All of Mott's most conservative instincts told him not to go, and he conjured up every argument to make his case—that the horse needed time, that they needed to point him for the Breeders' Cup Classic in the fall, that horses often do not do well shipping east to west in the pits of summer. At one point Mott told Paulson that he once trained a filly named Heatherten, who had won eight in a row, and that he got her beaten by shipping her to California for a race. "She got beat by 29 lengths," Mott told him.
"We're not talking about Heatherten here," Paulson told him. "We're talking about Cigar!"
Paulson kept the pressure on, of course, finally breaking Mott down by reminding him of a favorite business adage: "The risk is measured by the size of the reward. No risk, no reward."
So it was here that Mott gave in. Cigar was simply indomitable at 10 furlongs that day. On the first turn a flying clot of dirt struck him on the head. He shook it off, grabbed the bit and sailed for the lead. Going down the backside, Cigar was pulling so hard that Bailey was standing nearly straight. "Like I was waterskiing on him," Bailey says. "Then I just couldn't hold him anymore. He was pulling so hard that I couldn't feel my fingers until I turned him loose. I twirled my stick, and I didn't think I had it in my hand. It was numb."
Cigar won as he pleased, by 3½ lengths. As he hit the wire, Mott threw his arms around Paulson and yelled, "Thank you! Thank you!"
The Hollywood Gold Cup was, along with the Oaklawn Handicap, Cigar's greatest performance of the year. It was also the most grueling of his races, leaving him with an inflamed ankle and no interest in doing much of anything, but Mott gave him the time he needed and brought him back. Of course, Paulson called each day to check on Cigar's condition—ever on the muscle, the man wanted Cigar to run in the $1 million Pacific Classic at Del Mar on Aug. 13—but the horse had problems now, and there was no way Mott would force him back until he could withstand the pressure. By the time he returned, in the Woodward Stakes at Belmont Park on Sept. 16, Cigar had been away 11 weeks and was into the bit again. The break was just the seltzer that he needed. He went on to win three straight at Belmont Park, the Woodward, the Jockey Club Gold Cup and the Breeders' Cup Classic, and they crowned a rarity for the highest levels of any sport: a perfect year.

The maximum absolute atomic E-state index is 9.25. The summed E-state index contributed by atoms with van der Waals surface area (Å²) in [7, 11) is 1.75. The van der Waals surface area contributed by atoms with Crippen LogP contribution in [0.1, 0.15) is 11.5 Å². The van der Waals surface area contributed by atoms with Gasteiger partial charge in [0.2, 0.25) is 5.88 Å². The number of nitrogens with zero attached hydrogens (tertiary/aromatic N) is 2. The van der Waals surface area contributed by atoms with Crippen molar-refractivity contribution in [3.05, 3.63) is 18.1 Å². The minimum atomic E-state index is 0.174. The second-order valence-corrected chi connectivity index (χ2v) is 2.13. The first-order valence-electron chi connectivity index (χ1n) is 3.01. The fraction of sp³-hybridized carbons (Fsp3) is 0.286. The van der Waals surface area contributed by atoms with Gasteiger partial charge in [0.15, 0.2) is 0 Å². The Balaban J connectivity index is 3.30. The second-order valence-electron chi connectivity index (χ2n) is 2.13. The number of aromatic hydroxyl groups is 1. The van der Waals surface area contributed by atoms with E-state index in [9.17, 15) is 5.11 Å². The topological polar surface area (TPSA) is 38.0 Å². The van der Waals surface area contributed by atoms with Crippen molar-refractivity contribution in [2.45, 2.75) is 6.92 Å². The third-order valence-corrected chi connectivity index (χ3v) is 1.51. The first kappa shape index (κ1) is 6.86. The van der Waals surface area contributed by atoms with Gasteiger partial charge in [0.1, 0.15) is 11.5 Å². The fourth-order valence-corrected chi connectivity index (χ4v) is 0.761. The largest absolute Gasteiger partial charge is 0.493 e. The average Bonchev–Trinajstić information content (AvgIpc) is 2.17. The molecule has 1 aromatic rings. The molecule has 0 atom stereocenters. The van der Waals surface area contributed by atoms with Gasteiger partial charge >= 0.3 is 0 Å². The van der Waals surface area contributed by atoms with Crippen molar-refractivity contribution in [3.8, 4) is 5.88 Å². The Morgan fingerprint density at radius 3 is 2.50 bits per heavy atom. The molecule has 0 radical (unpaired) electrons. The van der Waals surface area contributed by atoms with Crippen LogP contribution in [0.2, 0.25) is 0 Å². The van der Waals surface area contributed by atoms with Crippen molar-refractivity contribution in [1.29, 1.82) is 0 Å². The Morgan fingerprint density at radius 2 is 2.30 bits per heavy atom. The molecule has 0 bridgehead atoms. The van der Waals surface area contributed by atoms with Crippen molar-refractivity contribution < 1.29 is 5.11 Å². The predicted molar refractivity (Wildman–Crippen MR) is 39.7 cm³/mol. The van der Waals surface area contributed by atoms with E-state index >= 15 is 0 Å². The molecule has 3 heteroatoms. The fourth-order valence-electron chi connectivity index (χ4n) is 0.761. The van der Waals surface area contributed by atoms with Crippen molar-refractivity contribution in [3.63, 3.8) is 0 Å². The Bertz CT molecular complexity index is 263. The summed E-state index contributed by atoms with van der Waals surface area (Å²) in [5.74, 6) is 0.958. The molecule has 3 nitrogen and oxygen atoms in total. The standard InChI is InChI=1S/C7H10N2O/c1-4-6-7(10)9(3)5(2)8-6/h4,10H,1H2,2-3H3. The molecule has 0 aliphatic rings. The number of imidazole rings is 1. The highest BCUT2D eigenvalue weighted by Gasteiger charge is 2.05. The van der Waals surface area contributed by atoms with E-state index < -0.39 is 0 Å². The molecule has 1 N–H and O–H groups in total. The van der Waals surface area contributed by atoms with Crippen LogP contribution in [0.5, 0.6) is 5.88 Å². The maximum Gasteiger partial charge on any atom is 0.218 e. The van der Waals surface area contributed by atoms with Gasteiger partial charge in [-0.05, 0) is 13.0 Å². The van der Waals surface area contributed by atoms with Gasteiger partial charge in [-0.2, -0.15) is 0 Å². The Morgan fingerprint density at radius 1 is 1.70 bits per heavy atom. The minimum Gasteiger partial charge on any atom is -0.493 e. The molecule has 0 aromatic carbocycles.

Of course, 1995 represents Mott's signature year as a horse trainer—the season in which he brought the finest racehorse in America through an unflawed campaign waged over 10 months at six tracks. He and Paulson decided not to go through that again in 1996. "We've already proven what he can do here," Mott said last winter. "We are looking for new challenges."
They found more than they had bargained for. Cigar launched his '96 campaign in the Donn, winning easily by two, and he was heading for the Santa Anita Handicap in California on March 2 when Mott found the horse one morning standing in his stall and pointing his right toe. That abscess had formed on the inside of his right foot. Ultimately, Mott pulled off the shoe himself and lanced the abscess with a farrier's paring knife. The horse never left the shed for nearly two weeks, and the injury forced them to pass on Santa Anita. Mott had all he could do to get him ready for the cup, and that he chose to make the Dubai trip at all was a measure of his and Paulson's confidence in the horse. "If any horse can do it, Cigar can," Paulson said. "Dubai, here we come!"
The horse left Miami on March 16, shortly after blazing through a seven-furlong workout in 1:23[3/5] at Gulfstream, but he had problems acclimating to the desert, 7,000 jet-lagging miles from home. He was off his feed and not moving comfortably on the deep, tiring track at Nad Al Sheba. But Cigar gradually came around after Mott arrived on March 22, and by the morning of the race, he was trying to run off with his exercise rider, Tim Jones. "Cigar is back!" Mott crowed.
And just in time. Exactly 12 hours later, in front of a roaring crowd of more than 20,000 souls, in a part of the world that is the ancestral home of all thoroughbreds, there was this sleek and gritty bay making one last charge for the wire and defining for us all the very highest standard of the breed. Cigar was bearing history as well as Bailey on his back that night. He was, indubitably, the Horse of the World.